What is Prostate Stereotactic Radiosurgery?
Stereotactic Radiosurgery is an ultra-targeted, non-invasive treatment that delivers high doses of radiation to a target, eliminating the cancer cells within.
Understanding the difference between Surgery and Radiosurgery
Surgery involves physically cutting through tissue and bone to reach the tumor so as to remove it from the body.
Radiosurgery does not involve any cutting at all. The name was given because after destroying the tumor with high doses of focused radiation, the body automatically removes the dead cells, and the cure rate is as if surgery was done
It is completely painless, bloodless and is done as an outpatient procedure.
Patient does not need to undergo open surgery and does not suffer from operation risks
WIth a MRI to target the prostate (red) precisely, smaller treatment margins (pink line) can be used resulting in much lower exposure of the bladder (brown) and rectum (light green) to the treatment dose
Radiation is delivered rapidly in a circular motion under direct supervision by a radiation oncologist, with tumour killing doses (red area) delivered to the prostate, and mostly low to moderate doses (blue to green) going to limited areas of the rectum and bladder
Radiation Therapy is an effective curative treatment for Prostate Cancer. Technological advances like Intensity Modulated Radiotherapy (IMRT), Stereotactic Body Radiation Therapy (SBRT) and Proton Beam Therapy (PBT) have allowed high doses of radiation to be more focused on the prostate while avoiding the nearby healthy tissues.
The rectum is located right next to the prostate, so it is inevitable that a very small part of it would still receive high doses of radiation. There is a small risk of bleeding from the back passage, months to years after radiotherapy, because of this. That is where SpaceOAR comes in, literally and figuratively, to make Prostate Radiotherapy even safer.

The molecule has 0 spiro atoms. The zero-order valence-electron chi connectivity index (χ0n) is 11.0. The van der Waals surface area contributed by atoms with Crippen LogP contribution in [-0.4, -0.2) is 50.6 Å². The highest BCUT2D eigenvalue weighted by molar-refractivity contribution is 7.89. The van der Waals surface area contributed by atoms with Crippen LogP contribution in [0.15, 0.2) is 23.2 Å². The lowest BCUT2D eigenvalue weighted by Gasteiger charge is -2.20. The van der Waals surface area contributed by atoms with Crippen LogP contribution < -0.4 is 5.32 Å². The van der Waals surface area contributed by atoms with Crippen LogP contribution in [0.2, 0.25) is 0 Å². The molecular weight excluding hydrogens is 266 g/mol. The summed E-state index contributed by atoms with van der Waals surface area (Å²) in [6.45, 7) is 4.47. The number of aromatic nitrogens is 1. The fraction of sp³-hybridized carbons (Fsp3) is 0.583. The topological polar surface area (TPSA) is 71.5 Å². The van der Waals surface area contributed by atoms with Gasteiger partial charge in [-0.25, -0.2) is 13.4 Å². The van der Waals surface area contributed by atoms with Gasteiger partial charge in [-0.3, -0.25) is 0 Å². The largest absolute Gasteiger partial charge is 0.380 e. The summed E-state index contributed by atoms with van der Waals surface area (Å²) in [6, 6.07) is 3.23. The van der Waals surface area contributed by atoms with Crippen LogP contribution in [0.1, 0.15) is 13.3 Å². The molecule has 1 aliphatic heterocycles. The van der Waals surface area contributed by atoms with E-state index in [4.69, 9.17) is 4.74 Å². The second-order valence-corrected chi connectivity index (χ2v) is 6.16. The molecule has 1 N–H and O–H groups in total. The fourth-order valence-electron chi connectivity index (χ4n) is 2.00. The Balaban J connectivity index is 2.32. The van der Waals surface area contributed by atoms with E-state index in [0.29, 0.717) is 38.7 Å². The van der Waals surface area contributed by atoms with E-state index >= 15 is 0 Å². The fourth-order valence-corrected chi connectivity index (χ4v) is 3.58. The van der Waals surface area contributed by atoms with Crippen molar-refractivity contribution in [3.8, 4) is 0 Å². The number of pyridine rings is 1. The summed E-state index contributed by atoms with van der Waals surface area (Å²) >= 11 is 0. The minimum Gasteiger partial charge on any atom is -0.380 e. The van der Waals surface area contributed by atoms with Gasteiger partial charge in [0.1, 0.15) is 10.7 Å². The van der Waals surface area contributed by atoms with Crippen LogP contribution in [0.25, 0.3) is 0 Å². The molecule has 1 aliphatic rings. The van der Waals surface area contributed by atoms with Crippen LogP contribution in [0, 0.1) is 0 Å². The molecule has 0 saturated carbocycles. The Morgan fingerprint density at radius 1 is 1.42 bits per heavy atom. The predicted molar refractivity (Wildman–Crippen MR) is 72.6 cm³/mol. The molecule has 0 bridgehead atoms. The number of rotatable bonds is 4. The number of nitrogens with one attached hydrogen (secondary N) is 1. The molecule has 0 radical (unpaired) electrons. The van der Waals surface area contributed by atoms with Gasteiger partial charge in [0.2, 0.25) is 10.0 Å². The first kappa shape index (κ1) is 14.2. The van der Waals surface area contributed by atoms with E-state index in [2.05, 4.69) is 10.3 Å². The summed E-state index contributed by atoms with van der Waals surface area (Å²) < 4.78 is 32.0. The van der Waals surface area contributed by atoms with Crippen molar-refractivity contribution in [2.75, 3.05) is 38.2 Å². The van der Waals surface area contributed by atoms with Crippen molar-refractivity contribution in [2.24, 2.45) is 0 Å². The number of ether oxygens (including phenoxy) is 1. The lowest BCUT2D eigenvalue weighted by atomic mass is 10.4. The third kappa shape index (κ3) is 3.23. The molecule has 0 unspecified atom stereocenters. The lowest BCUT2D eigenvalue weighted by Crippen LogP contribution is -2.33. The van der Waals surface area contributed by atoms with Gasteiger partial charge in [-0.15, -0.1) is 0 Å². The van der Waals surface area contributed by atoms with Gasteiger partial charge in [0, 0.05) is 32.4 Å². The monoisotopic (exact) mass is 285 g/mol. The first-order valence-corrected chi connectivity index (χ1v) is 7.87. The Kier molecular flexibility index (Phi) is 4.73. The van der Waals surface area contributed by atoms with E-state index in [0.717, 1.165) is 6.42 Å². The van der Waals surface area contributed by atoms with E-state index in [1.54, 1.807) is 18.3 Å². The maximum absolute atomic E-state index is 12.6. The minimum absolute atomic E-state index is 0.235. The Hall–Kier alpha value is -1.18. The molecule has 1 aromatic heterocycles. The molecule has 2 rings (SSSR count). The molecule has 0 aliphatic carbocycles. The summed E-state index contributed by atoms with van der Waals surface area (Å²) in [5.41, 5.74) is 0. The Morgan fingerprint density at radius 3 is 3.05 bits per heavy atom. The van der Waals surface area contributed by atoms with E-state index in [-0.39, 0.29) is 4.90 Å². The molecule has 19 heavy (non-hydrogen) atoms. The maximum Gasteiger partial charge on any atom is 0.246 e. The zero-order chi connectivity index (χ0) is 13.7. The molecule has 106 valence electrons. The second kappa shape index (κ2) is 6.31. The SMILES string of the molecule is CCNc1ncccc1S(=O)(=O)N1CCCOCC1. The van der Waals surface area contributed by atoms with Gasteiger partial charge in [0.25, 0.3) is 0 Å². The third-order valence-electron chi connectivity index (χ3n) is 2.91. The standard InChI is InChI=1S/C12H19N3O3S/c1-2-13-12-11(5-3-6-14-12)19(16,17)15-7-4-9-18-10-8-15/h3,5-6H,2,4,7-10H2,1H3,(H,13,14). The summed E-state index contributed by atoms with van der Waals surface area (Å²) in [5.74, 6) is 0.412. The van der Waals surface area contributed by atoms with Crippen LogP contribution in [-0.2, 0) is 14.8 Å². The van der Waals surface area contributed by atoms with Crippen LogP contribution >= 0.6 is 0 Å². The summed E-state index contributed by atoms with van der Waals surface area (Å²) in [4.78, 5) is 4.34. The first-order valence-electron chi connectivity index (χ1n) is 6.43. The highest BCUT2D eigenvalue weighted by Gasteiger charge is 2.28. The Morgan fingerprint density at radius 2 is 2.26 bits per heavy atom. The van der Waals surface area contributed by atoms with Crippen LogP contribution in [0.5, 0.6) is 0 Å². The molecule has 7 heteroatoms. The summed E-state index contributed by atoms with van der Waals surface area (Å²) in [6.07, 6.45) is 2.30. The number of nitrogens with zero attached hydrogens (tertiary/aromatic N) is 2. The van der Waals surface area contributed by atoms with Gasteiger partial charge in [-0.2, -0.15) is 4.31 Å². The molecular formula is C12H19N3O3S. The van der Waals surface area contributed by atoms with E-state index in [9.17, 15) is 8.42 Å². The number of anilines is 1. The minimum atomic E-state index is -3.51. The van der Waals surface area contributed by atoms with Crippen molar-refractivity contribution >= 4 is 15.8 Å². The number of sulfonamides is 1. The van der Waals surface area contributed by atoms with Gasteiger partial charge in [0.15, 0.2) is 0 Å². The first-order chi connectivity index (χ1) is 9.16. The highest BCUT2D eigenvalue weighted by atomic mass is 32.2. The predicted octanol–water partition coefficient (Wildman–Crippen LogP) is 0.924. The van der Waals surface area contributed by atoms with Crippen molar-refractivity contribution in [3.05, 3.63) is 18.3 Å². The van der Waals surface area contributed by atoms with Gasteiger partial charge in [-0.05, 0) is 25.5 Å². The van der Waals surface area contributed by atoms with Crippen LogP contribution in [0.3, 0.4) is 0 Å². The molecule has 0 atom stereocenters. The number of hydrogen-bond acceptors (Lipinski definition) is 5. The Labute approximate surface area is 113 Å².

What is SpaceOAR and how does it work?
SpaceOAR Hydrogel is made from a soft gel-like synthetic material that consists of 90% water and is safe to use in the body.
It is placed in between the rectum and the prostate, increasing the distance between the 2 organs by approximately 1 cm. The space created, essentially pushes the rectum away from the radiotherapy high dose region, vastly reducing high radiation dose to the rectum (refer to Figure 1).
Figure 1: Hydrogel Placement (Boston Scientific, 2022)
The gel will have a fixed shape and size for 3 months, before liquifying and being naturally absorbed and excreted by the body within 6 months.
Figure 2: MRI of a patient with SpaceOAR Hydrogel (Mariados N et al., 2015)
Less exposure to high dose radiation means less risk of long-term side effects from radiation. This has been demonstrated in a clinical trial whereby patients receiving prostate radiotherapy with the SpaceOAR had significantly a 75% reduction in mild and above rectal bleeding compared to those who did not. Notably, there were no cases of moderate and above rectal bleeding in patients who had SpaceOAR (refer to Figure 3)
Figure 3: Results from a clinical trial on the usage of SpaceOAR: Reduction in rectal bleeding (Mariados N et al., 2015)
The SpaceOAR Procedure
It can be done as a minimally invasive office procedure / day case under local anaesthesia, and typically takes less than an hour. Guided by an ultrasound probe, sterile saline is injected to open up the space between the rectum and the prostate, followed by injection of the SpaceOAR gel into the space.
Figure 4: Hydrogel Placement (Boston Scientific, 2022)
What happens after the SpaceOAR placement?
Hospital stay is not required and the patient can go home soon after the procedure. A sensation of fullness in the back passage may be felt for a day or two, but this is temporary. Return to normal activities can be expected soon after the procedure and there is virtually no downtime. The CT and and MRI scans for radiotherapy planning can then be done a week after the procedure.
SpaceOAR Hydrogel is clinically shown to minimise urinary, sexual and bowel side effects and protect quality of life for prostate cancer patients undergoing radiation therapy. In addition, it is also